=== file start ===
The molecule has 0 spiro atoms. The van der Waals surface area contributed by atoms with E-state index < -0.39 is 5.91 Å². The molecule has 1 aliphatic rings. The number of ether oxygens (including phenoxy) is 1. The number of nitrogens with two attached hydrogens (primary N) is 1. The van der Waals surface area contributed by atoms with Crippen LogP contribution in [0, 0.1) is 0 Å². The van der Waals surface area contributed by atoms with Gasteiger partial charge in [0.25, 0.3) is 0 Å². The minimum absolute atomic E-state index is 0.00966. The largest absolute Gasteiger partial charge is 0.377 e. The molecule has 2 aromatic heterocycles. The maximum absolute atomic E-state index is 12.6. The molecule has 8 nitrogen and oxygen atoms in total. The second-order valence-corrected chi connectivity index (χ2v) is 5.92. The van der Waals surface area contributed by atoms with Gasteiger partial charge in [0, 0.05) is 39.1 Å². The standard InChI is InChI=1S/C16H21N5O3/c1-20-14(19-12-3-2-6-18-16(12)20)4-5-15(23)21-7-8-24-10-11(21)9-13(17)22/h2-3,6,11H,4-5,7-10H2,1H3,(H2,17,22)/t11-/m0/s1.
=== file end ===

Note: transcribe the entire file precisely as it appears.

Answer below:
The molecule has 0 spiro atoms. The van der Waals surface area contributed by atoms with E-state index < -0.39 is 5.91 Å². The molecule has 1 aliphatic rings. The number of ether oxygens (including phenoxy) is 1. The number of nitrogens with two attached hydrogens (primary N) is 1. The van der Waals surface area contributed by atoms with Crippen LogP contribution in [0, 0.1) is 0 Å². The van der Waals surface area contributed by atoms with Gasteiger partial charge in [0.25, 0.3) is 0 Å². The minimum absolute atomic E-state index is 0.00966. The largest absolute Gasteiger partial charge is 0.377 e. The molecule has 2 aromatic heterocycles. The maximum absolute atomic E-state index is 12.6. The molecule has 8 nitrogen and oxygen atoms in total. The second-order valence-corrected chi connectivity index (χ2v) is 5.92. The van der Waals surface area contributed by atoms with Gasteiger partial charge in [0, 0.05) is 39.1 Å². The standard InChI is InChI=1S/C16H21N5O3/c1-20-14(19-12-3-2-6-18-16(12)20)4-5-15(23)21-7-8-24-10-11(21)9-13(17)22/h2-3,6,11H,4-5,7-10H2,1H3,(H2,17,22)/t11-/m0/s1.